The Inter­nal Rev­enue Ser­vice announced today that in the wake of the Supreme Court’s late June deci­sion strik­ing down the poor­ly-con­ceived “Defense of Mar­riage Act”, Amer­i­can LGBT spous­es will be able to file joint or sep­a­rate tax returns as mar­ried cou­ples begin­ning next year, no mat­ter where they hap­pen to live.

“Today’s rul­ing pro­vides cer­tain­ty and clear, coher­ent tax fil­ing guid­ance for all legal­ly mar­ried same-sex cou­ples nation­wide. It pro­vides access to ben­e­fits, respon­si­bil­i­ties and pro­tec­tions under fed­er­al tax law that all Amer­i­cans deserve,” said Sec­re­tary Jacob J. Lew in a state­ment released by the Trea­sury.

“This rul­ing also assures legal­ly mar­ried same-sex cou­ples that they can move freely through­out the coun­try know­ing that their fed­er­al fil­ing sta­tus will not change.”

The IRS will not, how­ev­er, rec­og­nize domes­tic part­ner­ships or civ­il unions, so LGBT cou­ples liv­ing in states where full mar­riage equal­i­ty is not yet a real­i­ty will either have to con­tin­ue wait­ing or obtain a mar­riage license from a dif­fer­ent state.

Wash­ing­ton, Cal­i­for­nia, Min­neso­ta, Iowa, Maine, New Hamp­shire, Ver­mont, Mass­a­chu­setts, Con­necti­cut, Rhode Island, New York, Del­ware and Mary­land all per­mit LGBT cou­ples to wed, as does the Dis­trict of Colum­bia, five Native Amer­i­can tribes, and six coun­ties in New Mexico.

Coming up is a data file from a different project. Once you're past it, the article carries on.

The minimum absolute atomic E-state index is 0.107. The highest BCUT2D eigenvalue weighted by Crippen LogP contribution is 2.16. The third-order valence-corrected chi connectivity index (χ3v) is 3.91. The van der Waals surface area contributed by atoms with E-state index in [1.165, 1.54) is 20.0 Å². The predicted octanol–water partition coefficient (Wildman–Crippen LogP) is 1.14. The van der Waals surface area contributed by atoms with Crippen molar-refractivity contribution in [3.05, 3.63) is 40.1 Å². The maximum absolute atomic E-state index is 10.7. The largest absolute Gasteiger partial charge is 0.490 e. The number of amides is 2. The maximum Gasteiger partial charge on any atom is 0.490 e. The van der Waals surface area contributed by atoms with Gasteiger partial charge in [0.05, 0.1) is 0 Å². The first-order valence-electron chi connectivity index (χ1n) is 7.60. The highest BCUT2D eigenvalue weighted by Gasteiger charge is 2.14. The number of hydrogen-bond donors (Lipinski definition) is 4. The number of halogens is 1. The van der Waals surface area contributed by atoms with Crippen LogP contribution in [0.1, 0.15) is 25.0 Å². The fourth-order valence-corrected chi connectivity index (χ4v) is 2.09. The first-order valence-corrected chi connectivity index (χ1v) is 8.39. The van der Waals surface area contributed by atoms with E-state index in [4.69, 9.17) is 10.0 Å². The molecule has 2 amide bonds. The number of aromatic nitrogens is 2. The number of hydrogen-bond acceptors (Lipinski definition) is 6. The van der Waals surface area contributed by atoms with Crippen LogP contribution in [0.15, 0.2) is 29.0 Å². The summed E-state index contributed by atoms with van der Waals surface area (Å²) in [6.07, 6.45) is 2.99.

Sev­en oth­er states rec­og­nize some form of civ­il union or domes­tic part­ner­ship. These include Ore­gon, New Jer­sey, Hawaii, Col­orado, Neva­da, Wis­con­sin, and Illi­nois. Like the thir­teen states men­tioned above (plus the Dis­trict of Colum­bia) these are all “blue” juris­dic­tions that vot­ed for Barack Oba­ma in 2008 and 2012.

Sad­ly, none of the states that sup­port­ed John McCain in 2008 or Mitt Rom­ney in 2012 have tak­en any steps on the path towards mar­riage equal­i­ty. Most have enact­ed con­sti­tu­tion­al pro­vi­sions declar­ing that mar­riage is only for het­ero­sex­u­al cou­ples. These states will like­ly remain the last bas­tions of inequality.

LGBT cou­ples who have been mar­ried for a few years can choose to file orig­i­nal or amend­ed returns for 2012, 2011, or 2010 if they were mar­ried in those years, the IRS said. (The statute of lim­i­ta­tions gen­er­al­ly per­mits refund claims to be filed for three years from the date that a tax­pay­er filed a return).

“This announce­ment makes today a day of cel­e­bra­tion and relief for mar­ried same-sex cou­ples all over Amer­i­ca,” Free­dom to Mar­ry’s Evan Wolf­son said in a state­ment sent to NPI. “At long last, the IRS will treat them as what they are: mar­ried. Free­dom to Mar­ry com­mends the administration’s swift imple­men­ta­tion of the Supreme Court’s land­mark rul­ing for fed­er­al equal­i­ty in an area that will have a direct, tan­gi­ble impact on fam­i­lies’ finan­cial health.

“The fact that this new respect applies only to mar­ried cou­ples – not those joined by domes­tic part­ner­ships or civ­il unions – high­lights the need for an Amer­i­ca where every­one can mar­ry the per­son they love in any state, and have that mar­riage respect­ed at all lev­els of gov­ern­ment,” Wolf­son added.

On that note, we’d like to remind our read­ers that a cam­paign is under­way to bring mar­riage equal­i­ty to Ore­gon in 2014.

Because Beaver State vot­ers approved a con­sti­tu­tion­al amend­ment out­law­ing mar­riages between LGBT cou­ples in 2004, Ore­gon’s Leg­is­la­ture is not able to make mar­riage equal­i­ty a real­i­ty through statute as Wash­ing­ton’s Leg­is­la­ture did last year. The only way to get it done is through a new con­sti­tu­tion­al amendment.

In a way, this sim­pli­fies things, because a change in statute would like­ly have been sub­ject to a pub­lic vote via ref­er­en­dum anyway.